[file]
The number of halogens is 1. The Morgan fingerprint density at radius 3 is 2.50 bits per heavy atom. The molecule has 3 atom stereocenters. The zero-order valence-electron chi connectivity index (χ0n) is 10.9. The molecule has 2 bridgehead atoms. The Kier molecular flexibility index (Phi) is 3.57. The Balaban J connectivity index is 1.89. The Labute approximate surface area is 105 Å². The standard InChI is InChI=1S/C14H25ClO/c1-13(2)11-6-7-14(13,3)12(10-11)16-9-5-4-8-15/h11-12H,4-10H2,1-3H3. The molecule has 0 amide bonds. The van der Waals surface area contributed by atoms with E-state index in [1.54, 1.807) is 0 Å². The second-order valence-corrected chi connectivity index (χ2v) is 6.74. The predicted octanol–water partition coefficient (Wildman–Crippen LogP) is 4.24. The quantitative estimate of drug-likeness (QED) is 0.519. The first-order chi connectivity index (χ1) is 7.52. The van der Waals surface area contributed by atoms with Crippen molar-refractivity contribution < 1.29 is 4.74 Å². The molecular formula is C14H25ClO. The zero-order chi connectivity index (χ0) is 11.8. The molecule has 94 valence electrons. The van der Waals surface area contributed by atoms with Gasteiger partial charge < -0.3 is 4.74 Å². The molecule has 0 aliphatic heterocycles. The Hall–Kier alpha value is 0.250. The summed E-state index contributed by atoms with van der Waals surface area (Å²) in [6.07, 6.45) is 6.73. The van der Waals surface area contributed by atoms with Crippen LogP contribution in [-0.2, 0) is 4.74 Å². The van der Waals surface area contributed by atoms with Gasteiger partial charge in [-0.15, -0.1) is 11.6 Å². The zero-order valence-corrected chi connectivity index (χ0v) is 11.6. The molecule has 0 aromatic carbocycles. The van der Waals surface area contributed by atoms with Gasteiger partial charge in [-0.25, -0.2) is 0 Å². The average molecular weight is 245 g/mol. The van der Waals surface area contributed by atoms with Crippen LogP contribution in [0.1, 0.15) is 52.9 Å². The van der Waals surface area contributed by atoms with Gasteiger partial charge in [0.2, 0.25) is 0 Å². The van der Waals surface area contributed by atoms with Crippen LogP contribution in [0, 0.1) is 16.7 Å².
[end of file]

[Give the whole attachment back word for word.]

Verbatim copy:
The number of halogens is 1. The Morgan fingerprint density at radius 3 is 2.50 bits per heavy atom. The molecule has 3 atom stereocenters. The zero-order valence-electron chi connectivity index (χ0n) is 10.9. The molecule has 2 bridgehead atoms. The Kier molecular flexibility index (Phi) is 3.57. The Balaban J connectivity index is 1.89. The Labute approximate surface area is 105 Å². The standard InChI is InChI=1S/C14H25ClO/c1-13(2)11-6-7-14(13,3)12(10-11)16-9-5-4-8-15/h11-12H,4-10H2,1-3H3. The molecule has 0 amide bonds. The van der Waals surface area contributed by atoms with E-state index in [1.54, 1.807) is 0 Å². The second-order valence-corrected chi connectivity index (χ2v) is 6.74. The predicted octanol–water partition coefficient (Wildman–Crippen LogP) is 4.24. The quantitative estimate of drug-likeness (QED) is 0.519. The first-order chi connectivity index (χ1) is 7.52. The van der Waals surface area contributed by atoms with Crippen molar-refractivity contribution < 1.29 is 4.74 Å². The molecular formula is C14H25ClO. The zero-order chi connectivity index (χ0) is 11.8. The molecule has 94 valence electrons. The van der Waals surface area contributed by atoms with Gasteiger partial charge < -0.3 is 4.74 Å². The molecule has 0 aliphatic heterocycles. The Hall–Kier alpha value is 0.250. The summed E-state index contributed by atoms with van der Waals surface area (Å²) in [6.07, 6.45) is 6.73. The van der Waals surface area contributed by atoms with Crippen LogP contribution in [-0.2, 0) is 4.74 Å². The van der Waals surface area contributed by atoms with Gasteiger partial charge in [-0.15, -0.1) is 11.6 Å². The zero-order valence-corrected chi connectivity index (χ0v) is 11.6. The molecule has 0 aromatic carbocycles. The van der Waals surface area contributed by atoms with Gasteiger partial charge in [-0.25, -0.2) is 0 Å². The average molecular weight is 245 g/mol. The van der Waals surface area contributed by atoms with Crippen LogP contribution in [0.1, 0.15) is 52.9 Å². The van der Waals surface area contributed by atoms with Gasteiger partial charge in [0.2, 0.25) is 0 Å². The van der Waals surface area contributed by atoms with Crippen LogP contribution in [0, 0.1) is 16.7 Å².